This report is a comprehensive summary of the concept of Positive Peace – an optimal environment under which human potential can flourish or, the attitudes, institutions and structures which create and sustain peaceful societies – and its eight dimensions. It aims to address the lack of guidance on conceptualising, measuring and supporting interdependent key factors that promote peace through a focus on the structures and institutions that work, rather than those that fail.
The framework is based on an empirically-focused and data-driven approach designed to understand what works, where the sources of resilience are within a society and how to positively build up the attitudes, institutions and structures that make peace possible. The report is broken into three parts:
- An overview of IEP’s framework of Positive Peace discusses the systemic approach to peace. It details the magnitude and pace of changes in Positive and Negative Peace for various groups of countries.
- Summary of the findings from the 2015 PPI with a nuanced analysis of changes in the attitudes, institutions and structures that underpin peaceful societies over the past 10 years.
- Detailed discussion of each of the eight pillars of Positive Peace and how each pillar supports this process, some of the challenges societies face in developing these social characteristics, and how they are measured.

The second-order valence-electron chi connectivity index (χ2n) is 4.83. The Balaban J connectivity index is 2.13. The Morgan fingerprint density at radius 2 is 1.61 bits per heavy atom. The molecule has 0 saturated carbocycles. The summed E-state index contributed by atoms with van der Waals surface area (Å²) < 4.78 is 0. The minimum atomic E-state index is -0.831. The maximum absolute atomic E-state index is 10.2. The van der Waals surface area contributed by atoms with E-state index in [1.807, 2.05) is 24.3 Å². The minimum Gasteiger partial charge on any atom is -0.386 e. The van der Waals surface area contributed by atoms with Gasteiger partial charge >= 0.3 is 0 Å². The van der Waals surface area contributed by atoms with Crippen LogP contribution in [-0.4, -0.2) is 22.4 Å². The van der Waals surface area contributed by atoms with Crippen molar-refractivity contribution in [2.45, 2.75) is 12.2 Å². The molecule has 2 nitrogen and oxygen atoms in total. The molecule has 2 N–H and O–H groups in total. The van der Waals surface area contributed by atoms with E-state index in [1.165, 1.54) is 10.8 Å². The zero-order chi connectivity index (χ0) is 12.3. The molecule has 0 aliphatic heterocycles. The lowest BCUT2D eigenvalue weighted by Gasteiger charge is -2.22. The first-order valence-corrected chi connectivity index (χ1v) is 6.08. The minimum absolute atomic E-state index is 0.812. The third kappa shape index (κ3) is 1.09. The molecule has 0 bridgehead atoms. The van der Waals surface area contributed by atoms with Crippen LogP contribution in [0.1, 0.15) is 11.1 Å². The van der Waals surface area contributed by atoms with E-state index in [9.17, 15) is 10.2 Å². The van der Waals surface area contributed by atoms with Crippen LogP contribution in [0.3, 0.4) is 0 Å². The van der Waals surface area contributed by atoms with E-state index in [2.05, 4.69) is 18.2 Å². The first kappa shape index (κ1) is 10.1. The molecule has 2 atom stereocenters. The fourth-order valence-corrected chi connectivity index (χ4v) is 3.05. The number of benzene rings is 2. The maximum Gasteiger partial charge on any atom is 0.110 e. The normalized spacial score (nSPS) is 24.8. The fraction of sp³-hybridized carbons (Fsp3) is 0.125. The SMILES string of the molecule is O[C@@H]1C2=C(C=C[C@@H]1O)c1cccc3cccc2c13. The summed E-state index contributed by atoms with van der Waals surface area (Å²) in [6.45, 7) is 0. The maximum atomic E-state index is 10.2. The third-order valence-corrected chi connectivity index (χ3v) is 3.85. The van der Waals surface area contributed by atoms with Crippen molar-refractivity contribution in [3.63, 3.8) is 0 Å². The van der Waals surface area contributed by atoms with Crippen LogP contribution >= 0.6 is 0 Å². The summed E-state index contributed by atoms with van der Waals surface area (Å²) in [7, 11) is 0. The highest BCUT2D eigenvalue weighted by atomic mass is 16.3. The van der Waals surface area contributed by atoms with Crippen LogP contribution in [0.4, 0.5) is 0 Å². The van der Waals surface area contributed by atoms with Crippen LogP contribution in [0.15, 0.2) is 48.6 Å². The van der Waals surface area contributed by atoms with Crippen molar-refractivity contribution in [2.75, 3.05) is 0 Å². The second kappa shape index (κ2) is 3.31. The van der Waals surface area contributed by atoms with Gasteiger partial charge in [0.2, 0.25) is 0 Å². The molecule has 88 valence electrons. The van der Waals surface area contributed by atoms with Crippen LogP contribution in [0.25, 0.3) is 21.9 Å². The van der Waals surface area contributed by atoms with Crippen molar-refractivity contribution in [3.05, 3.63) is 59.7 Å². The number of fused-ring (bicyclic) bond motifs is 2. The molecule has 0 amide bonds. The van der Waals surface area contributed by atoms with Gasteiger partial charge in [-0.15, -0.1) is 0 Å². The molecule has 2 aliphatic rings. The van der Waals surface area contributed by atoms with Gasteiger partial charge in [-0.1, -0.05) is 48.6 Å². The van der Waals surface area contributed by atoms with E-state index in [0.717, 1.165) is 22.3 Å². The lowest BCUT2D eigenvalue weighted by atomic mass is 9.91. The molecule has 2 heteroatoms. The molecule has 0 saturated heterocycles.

- Positive Peace creates the resilience needed for societies to better adapt to change, whether planned or unplanned: countries high in Positive Peace experience less civil resistance movements, and if they do, the movements last for a shorter duration, have less ambitious goals (and are therefore more likely to achieve them), and are much less likely to resort to violence.
- Many low-income countries have Positive Peace scores lower than their Negative Peace levels indicating a potential for violence to increase. The majority of these countries are in sub-Saharan Africa.
- New measurements of the equitable distribution of resources demonstrate that outcomes are more important than income: the fact that every group in society can meet its needs is most important.
- The Positive Peace factor that deteriorated the most is low levels of corruption, with 99 countries recording a deterioration compared to 62 that improved.
- Globally, Positive Peace has been improving since 2005, with the average country score 1.7% better in 2015. 118 of the 162 countries (73%) ranked in the PPI, have improved in Positive Peace over the period. North America is the only region in the world that did not show an improvement in Positive Peace.
- Largest deteriorations: Hungary, Greece, the United States and Iceland.
- Largest improvements: Poland, Saudi Arabia, Uruguay, Nepal and the United Arab Emirates.
- The PPI provides a framework for risk analysis: historical research has shown that countries which have low levels of violence but weak Positive Peace tend to experience falls in peacefulness over time. In 2008, IEP identified 30 countries that fit this profile which were at risk of deteriorating and becoming more violent. By 2015, 22 of the countries had fallen in the GPI, four had stayed the same and four had seen their levels of peace increase.